The internet freaked out this week when an advertisement done in the “Sponsored Content” style was discovered on The Atlantic‘s web site. I have to be completely honest that this made little sense to me.
Ever since I can remember, I’ve read cheesy ads in my favorite magazines that say “sponsored content” at the top but are otherwise made to appear as part of the magazine. I fancy myself a discerning reader who is able to figure out that the sponsored content is making claims that are, shall we say, less than journalistic. Why should it matter whether the miracle being pitched is for face cream or a secretive religious group?
But I was in the minority. The most common sentiment Americans can muster — outrage, obviously — was mustered and the ad was pulled down within 12 hours (you can see the cached version here). The Washington Post‘s Erik Wemple had a good explanation of what happened, along with some key points, including:
- Native ads are critical to The Atlantic’s livelihood. They are one element of digital advertising revenue, which in 2012 accounted for a striking 59 percent of the brand’s overall advertising revenue haul. Unclear just how much of the digital advertising revenue stems from sponsor content. We’re working on that.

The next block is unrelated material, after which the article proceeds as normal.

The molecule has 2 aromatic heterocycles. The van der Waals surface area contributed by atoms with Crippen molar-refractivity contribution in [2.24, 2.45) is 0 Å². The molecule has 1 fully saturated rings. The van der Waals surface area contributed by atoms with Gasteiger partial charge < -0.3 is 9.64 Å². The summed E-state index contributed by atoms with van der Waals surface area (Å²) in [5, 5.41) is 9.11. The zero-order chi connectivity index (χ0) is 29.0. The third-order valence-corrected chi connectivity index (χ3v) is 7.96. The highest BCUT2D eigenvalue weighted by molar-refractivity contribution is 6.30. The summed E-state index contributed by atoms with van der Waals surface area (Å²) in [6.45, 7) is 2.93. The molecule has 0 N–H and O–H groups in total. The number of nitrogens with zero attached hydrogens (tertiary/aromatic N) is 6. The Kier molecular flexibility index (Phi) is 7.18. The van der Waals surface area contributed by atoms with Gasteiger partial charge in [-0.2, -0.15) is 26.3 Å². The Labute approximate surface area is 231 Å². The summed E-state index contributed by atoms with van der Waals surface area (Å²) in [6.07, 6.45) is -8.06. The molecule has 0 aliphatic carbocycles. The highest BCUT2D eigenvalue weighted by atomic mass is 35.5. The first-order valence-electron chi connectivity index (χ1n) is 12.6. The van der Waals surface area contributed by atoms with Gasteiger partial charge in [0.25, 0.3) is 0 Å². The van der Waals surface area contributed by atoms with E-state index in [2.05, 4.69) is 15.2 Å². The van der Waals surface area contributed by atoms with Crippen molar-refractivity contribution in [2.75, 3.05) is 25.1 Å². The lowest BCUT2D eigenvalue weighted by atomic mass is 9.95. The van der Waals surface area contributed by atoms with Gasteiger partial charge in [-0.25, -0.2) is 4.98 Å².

- Though the Atlantic has done many such advertorial packages in the past, Raabe says that it hasn’t received complaints — at least that she’s aware of.
- This is the first such package that The Atlantic has done with Scientology.
The Atlantic issued a statement about the matter, which began:
We screwed up. It shouldn’t have taken a wave of constructive criticism — but it has — to alert us that we’ve made a mistake, possibly several mistakes. We now realize that as we explored new forms of digital advertising, we failed to update the policies that must govern the decisions we make along the way.
The New York Times noted that other digital media outlets ran sponsor content, adding:
But no instance of sponsored content has come under as much criticism as this one. Gawker called the sponsored Web page “bizarre, blatant propaganda for Scientology.” Others raised questions about why all the comments on the page were supportive of the church, indicating that critical comments were being deleted. A spokeswoman for The Atlantic said that the comments were moderated by its marketing team, not by the editorial team that moderates comments on normal articles.
At the same time, others defended the arrangement as a smart business move. The church’s ad buy comes at a time when it is trying to blunt the impact of a new book about the secretive religion by Lawrence Wright, “Going Clear: Scientology, Hollywood and the Prison of Belief.” The book will be published on Thursday.
The Onion, the satirical newspaper, decided to run content from its partner, “The Taliban.” Headline:
SPONSORED: The Taliban Is A Vibrant And Thriving Political Movement
What I didn’t see much of, however, was an explanation of why it was so awful that The Atlantic takes money from groups such as The Church of Scientology. I’m more than willing to hear that argument, I just noticed that there was a lot of outrage, and not much argument. What would a policy look like that bans such content, I wonder?